dolorosa_12: (matilda)
[personal profile] dolorosa_12
I'm home sick with a cold, which unfortunately means I'll miss this year's annual Christmas party for Cambridge library staff, which is always a free event held in one of the local bookshops. However, it does mean I can do a quick catch up post on some of the books and short stories I've read recently, all of which I enjoyed, but don't feel warrant a full review over on my reviews blog. All are fantasy novels or short stories.

First up is The Sisters of the Winter Wood by Rena Rossner, an Eastern European fantasy novel in the vein of the Winternight trilogy, and Naomi Novik's Uprooted and Spinning Silver. Like the latter Novik work, it focuses in particular on the experience of shtetl-dwelling Eastern European Jewish communities, following the adventures of two sisters who are the inheritors of shape-shifting powers from the two branches of their family. Liba, the oldest, can transform into a bear like her father, while her younger sister Laya can shapeshift into swan form like her mother. Rossner blends Christina Rossetti's 'Goblin Market' with a tale of suspicion and survival, and the sense of close-knit community — supportive of its own on the one hand, judgemental and interfering on the other — is beautifully drawn. I also loved the porous nature of the boundary between the human and supernatural worlds, and the relationship between the two sisters is simply wonderful.

Girls of Paper and Fire by Natasha Ngan moves us from Eastern Europe to East Asia in terms of its inspirations (the author herself describes it as simply 'Asian-inspired'). This book is set in a strictly hierarchical society, with three castes (the demonic Moon caste ruling over the partially demonic Steel and fully human Paper castes), an imperial court seething with intrigue, and simmering rebellions breaking out all over a vast empire. All this is presided over by the Demon King, a thoroughly nasty individual who, among other things, takes a tribute of sorts in the form of a group of Paper teenagers to be his concubines. While this is supposed to be a great honour, in reality it's an act of violence and dispossession, and the majority of these girls — including the protagonist, Lei — do not go willingly. However, all is not as it seems in the court of the Demon King, and from the midst of a group of what appears to be the most disempowered individuals — the 'Paper Girl' concubines — a revolution is brewing. I have a personal preference for stories about girls and women who suffer trauma, have their agency taken away from them, and carve out spaces of survival and hope in the ruins, so this was always going to appeal to me, and the fact that it features a f/f love story (with a happy ending!) was just icing on the cake to me. However, it probably goes without saying that a premise like Ngan's is going to depict and address sexual violence, and although this is mostly done in a fade-to-black kind of way, if that's something you'd prefer not to read I would advise you to give this book a miss.

The next book, Sarah Tolcser's Song of the Current, is a much more lighthearted affair. Its characters and plot are, in my opinion, pretty standard fantasy fare (a lost royal heir on the run, a tomboyish lower class girl swept up in political intrigue, pirates causing problems, and scheming grand vizier types seeking power for themselves), but its setting is marvellous. Its heroine, Caroline Oresteia, is the daughter of a wherryman — the captain of a river boat — and has spent her life travelling the lakes, rivers and canals, transporting legal, and less than legal, cargos. I loved Tolcser's community of wherrymen (and women), the sense of a life lived on the water, and the legends and folklore and unspoken rules of this world on the margins of land and river. Nothing in the plot surprised me, and indeed I could see most twists coming from a mile away, but it was a gentle, soothing, diverting book and I am keen to read the sequel.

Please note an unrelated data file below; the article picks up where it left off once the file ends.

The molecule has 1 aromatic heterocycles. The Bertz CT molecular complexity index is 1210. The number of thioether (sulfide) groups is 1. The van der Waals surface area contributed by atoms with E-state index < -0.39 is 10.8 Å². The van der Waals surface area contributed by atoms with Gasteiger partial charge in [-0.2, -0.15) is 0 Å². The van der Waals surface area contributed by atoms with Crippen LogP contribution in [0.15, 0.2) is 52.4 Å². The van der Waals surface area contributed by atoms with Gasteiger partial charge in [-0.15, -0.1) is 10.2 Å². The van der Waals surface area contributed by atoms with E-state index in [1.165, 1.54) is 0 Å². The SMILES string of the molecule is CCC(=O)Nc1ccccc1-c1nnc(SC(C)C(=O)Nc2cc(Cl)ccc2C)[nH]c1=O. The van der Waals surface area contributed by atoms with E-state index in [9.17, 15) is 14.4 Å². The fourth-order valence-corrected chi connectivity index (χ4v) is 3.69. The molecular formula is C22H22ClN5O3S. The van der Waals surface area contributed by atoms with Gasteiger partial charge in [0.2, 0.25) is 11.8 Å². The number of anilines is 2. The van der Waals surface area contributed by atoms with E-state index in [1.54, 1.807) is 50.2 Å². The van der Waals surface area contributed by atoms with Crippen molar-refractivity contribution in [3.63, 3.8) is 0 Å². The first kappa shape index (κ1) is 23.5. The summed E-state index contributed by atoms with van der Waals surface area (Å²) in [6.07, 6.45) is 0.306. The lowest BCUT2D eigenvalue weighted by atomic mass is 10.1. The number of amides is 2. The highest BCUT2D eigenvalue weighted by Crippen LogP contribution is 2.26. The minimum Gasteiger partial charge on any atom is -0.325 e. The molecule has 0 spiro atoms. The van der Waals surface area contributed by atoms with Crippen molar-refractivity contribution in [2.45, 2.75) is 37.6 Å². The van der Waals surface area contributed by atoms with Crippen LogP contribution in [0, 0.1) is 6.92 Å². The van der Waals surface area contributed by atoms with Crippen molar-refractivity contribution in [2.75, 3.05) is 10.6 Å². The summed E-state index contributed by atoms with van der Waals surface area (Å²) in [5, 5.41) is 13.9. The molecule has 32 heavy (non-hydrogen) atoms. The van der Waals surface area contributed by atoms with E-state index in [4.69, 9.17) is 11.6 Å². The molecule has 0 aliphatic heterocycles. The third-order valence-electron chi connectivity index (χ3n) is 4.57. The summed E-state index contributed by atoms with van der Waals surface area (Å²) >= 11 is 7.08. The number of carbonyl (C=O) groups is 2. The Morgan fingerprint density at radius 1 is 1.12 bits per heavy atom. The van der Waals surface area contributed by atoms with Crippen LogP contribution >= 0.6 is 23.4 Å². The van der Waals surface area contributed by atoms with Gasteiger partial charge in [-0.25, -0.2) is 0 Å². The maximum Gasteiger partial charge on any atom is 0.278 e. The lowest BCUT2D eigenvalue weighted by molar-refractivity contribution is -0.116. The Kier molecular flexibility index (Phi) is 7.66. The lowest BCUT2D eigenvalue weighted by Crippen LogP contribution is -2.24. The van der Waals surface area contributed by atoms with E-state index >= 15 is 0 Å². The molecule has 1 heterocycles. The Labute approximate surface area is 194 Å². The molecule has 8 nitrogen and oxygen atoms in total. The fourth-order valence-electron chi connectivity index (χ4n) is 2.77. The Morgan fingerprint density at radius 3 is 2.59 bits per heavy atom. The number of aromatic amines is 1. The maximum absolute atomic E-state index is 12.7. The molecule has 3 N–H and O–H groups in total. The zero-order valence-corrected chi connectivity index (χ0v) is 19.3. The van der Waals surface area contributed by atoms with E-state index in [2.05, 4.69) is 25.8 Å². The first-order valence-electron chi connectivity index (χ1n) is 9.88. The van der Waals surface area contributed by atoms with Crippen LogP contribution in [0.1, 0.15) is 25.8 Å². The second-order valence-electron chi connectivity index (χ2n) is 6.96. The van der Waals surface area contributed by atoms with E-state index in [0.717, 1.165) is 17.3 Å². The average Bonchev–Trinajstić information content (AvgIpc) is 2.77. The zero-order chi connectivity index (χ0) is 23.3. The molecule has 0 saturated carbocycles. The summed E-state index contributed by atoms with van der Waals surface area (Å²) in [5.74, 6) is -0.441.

Zen Cho's latest short story, on the other hand, surprised me immensely. The story, 'If at First You Don't Succeed, Try, Try Again', is available for free online at the Barnes & Noble website (and can also be freely downloaded to ereaders), and is about a hapless wannabe dragon, an astrophysicist seeking tenure, and the messy, complicated tangle that is life. When I read Cho's works I expect humour, and this story is hilarious, but it's also powerful, devastating, and beautifully hopeful as well, and I had not been expecting that. The story is about the danger of being fixated on and overwhelmed by dreams, and missing the other opportunities that pass us by when we're too singlemindedly focused. As someone who had gone through two career changes before she was thirty (leaving behind the possibility of work in two fields which I had thought of as my 'dream job(s)'), this resonated deeply with me. I highly, highly recommend this short story, and am now even more impatient for the follow up to Sorcerer to the Crown!

Has anyone else been reading anything good recently?
From:
Anonymous
OpenID
Identity URL: 
User
Account name:
Password:
If you don't have an account you can create one now.
Subject:
HTML doesn't work in the subject.

Message:

 
Notice: This account is set to log the IP addresses of everyone who comments.
Links will be displayed as unclickable URLs to help prevent spam.

Profile

dolorosa_12: (Default)
a million times a trillion more

April 2019

S M T W T F S
 123456
78910 111213
14151617181920
21222324252627
282930    

Most Popular Tags

Style Credit

Expand Cut Tags

No cut tags
Page generated Apr. 19th, 2019 05:09 pm
Powered by Dreamwidth Studios